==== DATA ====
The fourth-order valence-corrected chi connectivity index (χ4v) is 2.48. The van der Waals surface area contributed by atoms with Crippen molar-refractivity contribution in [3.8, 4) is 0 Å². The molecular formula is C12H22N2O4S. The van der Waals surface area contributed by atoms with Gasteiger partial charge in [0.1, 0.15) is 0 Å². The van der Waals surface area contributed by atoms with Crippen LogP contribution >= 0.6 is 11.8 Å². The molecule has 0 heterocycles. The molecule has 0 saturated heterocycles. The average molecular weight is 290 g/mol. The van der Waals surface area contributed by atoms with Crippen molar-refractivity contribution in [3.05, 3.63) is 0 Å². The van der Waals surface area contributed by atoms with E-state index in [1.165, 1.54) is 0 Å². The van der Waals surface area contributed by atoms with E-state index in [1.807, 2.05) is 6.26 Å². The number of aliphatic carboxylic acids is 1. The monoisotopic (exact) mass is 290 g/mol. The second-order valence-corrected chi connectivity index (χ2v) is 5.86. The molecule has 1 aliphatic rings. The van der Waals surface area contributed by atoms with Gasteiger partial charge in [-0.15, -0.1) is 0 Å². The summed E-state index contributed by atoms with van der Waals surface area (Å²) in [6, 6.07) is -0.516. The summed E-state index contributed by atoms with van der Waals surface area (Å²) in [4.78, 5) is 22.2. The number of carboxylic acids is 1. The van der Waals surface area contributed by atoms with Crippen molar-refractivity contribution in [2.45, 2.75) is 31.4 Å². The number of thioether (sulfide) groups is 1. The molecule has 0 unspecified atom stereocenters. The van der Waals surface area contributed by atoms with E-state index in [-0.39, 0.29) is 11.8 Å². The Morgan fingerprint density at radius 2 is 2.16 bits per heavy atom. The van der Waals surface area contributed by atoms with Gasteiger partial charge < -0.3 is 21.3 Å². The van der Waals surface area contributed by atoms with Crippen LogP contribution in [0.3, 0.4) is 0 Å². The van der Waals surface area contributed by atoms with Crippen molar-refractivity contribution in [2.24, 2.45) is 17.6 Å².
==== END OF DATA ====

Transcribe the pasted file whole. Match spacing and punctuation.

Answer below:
The fourth-order valence-corrected chi connectivity index (χ4v) is 2.48. The van der Waals surface area contributed by atoms with Crippen molar-refractivity contribution in [3.8, 4) is 0 Å². The molecular formula is C12H22N2O4S. The van der Waals surface area contributed by atoms with Gasteiger partial charge in [0.1, 0.15) is 0 Å². The van der Waals surface area contributed by atoms with Crippen LogP contribution >= 0.6 is 11.8 Å². The molecule has 0 heterocycles. The molecule has 0 saturated heterocycles. The average molecular weight is 290 g/mol. The van der Waals surface area contributed by atoms with Crippen molar-refractivity contribution in [3.05, 3.63) is 0 Å². The van der Waals surface area contributed by atoms with E-state index in [1.165, 1.54) is 0 Å². The van der Waals surface area contributed by atoms with E-state index in [1.807, 2.05) is 6.26 Å². The number of aliphatic carboxylic acids is 1. The monoisotopic (exact) mass is 290 g/mol. The second-order valence-corrected chi connectivity index (χ2v) is 5.86. The molecule has 1 aliphatic rings. The van der Waals surface area contributed by atoms with Gasteiger partial charge in [-0.15, -0.1) is 0 Å². The summed E-state index contributed by atoms with van der Waals surface area (Å²) in [6, 6.07) is -0.516. The summed E-state index contributed by atoms with van der Waals surface area (Å²) in [4.78, 5) is 22.2. The number of carboxylic acids is 1. The van der Waals surface area contributed by atoms with Crippen molar-refractivity contribution in [2.45, 2.75) is 31.4 Å². The number of thioether (sulfide) groups is 1. The molecule has 0 unspecified atom stereocenters. The van der Waals surface area contributed by atoms with E-state index in [-0.39, 0.29) is 11.8 Å². The Morgan fingerprint density at radius 2 is 2.16 bits per heavy atom. The van der Waals surface area contributed by atoms with Gasteiger partial charge < -0.3 is 21.3 Å². The van der Waals surface area contributed by atoms with Crippen LogP contribution in [0.3, 0.4) is 0 Å². The van der Waals surface area contributed by atoms with Crippen molar-refractivity contribution in [2.24, 2.45) is 17.6 Å².